With intoxicating indifferent motions in the air.
Such places are not places to pitch a soul,
But gutters for excrement to thrust slop on;

So castles and cathedrals are white bowls;
Our beds are also toilets of a loose dawn.

poem by Todd Swift

Byrne's, Baby, Byrne's

Eyewear is pleased to spread the news about the 2010 Over The Edge New Writer of The Year competition sponsored by Charlie Byrne’s Bookshop & Michael D. Higgins TD. In 2010 Over The Edge is continuing its exciting annual creative writing competition. The competition is open to both poets and fiction writers. The total prize money is €1,000. The best fiction entry will win €300. The best poetry entry will win €300. One of these will then be chosen as the overall winner and will receive an additional €400, giving the overall winner total prize money of €700 and the title Over The Edge New Writer of The Year 2010. The 2010 Over The Edge New Writer of The Year will be a Featured Reader at a reading to be scheduled in Galway City Library in Winter 2010/11. Salmon Poetry will read without prejudice a manuscript submitted to them by the winner in the poetry category.

"I Need Your Help"

Those who heard Mr T. Woods speak yesterday are no doubt in one of two camps - those who think him facile, cynical, even hypocritical (or overheated in protest), and see this as a laughable celebrity moment - and then again, those who (or so I hope) see the pathos and significance of what could be a genuine flood of change, taken hold of in this man's onrushing loose life. The important words, surely, were "I need your help". Billionaires, world famous and great at their work, rarely stoop to such vulnerable postures. There is something of the New Testament in such a humbled mightyman, calling for help. In that series of books, he would have received it, from a loving man-God, who forgave all and accepted all sexual sins. Sex addiction, such as Mr. Woods has bluntly explained it, is no joke.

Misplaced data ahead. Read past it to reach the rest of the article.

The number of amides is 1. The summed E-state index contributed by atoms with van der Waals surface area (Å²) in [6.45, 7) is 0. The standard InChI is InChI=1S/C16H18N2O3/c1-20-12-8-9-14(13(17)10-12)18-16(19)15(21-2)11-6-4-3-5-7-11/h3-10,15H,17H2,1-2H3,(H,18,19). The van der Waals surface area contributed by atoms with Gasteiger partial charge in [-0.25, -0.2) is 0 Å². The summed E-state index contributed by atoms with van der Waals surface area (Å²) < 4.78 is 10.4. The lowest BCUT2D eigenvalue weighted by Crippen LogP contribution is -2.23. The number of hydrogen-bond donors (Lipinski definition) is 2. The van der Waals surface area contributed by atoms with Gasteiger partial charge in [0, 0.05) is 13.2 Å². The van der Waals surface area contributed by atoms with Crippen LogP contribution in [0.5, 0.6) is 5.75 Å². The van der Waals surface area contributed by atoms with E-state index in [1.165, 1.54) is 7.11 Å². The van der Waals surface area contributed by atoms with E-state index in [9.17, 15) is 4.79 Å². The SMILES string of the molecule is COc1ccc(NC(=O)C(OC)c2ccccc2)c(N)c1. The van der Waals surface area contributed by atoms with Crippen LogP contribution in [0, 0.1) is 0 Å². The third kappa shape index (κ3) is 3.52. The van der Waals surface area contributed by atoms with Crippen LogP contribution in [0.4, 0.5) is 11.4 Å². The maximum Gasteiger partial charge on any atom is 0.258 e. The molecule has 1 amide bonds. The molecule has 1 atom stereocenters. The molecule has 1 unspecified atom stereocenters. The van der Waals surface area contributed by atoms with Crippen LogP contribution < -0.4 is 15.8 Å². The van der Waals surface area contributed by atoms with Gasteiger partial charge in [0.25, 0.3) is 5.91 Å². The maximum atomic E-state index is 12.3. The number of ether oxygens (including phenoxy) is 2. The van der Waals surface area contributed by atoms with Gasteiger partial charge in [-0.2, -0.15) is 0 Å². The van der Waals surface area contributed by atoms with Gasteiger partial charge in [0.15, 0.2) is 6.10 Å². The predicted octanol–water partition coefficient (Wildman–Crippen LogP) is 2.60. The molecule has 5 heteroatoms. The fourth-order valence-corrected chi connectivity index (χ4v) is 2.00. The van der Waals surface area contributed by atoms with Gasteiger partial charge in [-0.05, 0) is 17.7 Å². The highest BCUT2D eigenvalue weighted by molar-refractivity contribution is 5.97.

Rather, it seems the virus of the age - and not just for those, such as he, who had immense power and immense opportunity. The Internet now permits anyone to access lewdness that would have made Caligula blush, and in seconds. And, in secular fame-based Western cultures, famous men and women are almost expected to be promiscuous (at least rock stars and film actors and male novelists and poets are). It seems odd that only politicians, priests and sportsmen are censored for priapic adventures - but then, only if they purport to be holier than holy. Always, it is the Tartuffe who suffers, more than the blatant Falstaff, to mix playwrights. Mr. Woods is an emblem of a terrible truth - sex is a temptation that no one (almost) is immune to; and, even in these post-Victorian times, there is a hygiene to our days and nights - we are expected to keep some of us to ourselves and in our pants.

From Walcott to Amis, from Spears to Woods, figures who run amok in the fields of play are called to account. Feathers should never be too ruffled. Sport must not rut too much. We fear Dionysus and pretend to be Apollo. Mr. Woods deserves our respect for inadvertently tearing the modern mask aside, much as Wilde did 100 years ago or so. We should help him, and ourselves - but not to too much.

Thursday, 18 February 2010

The British Disease?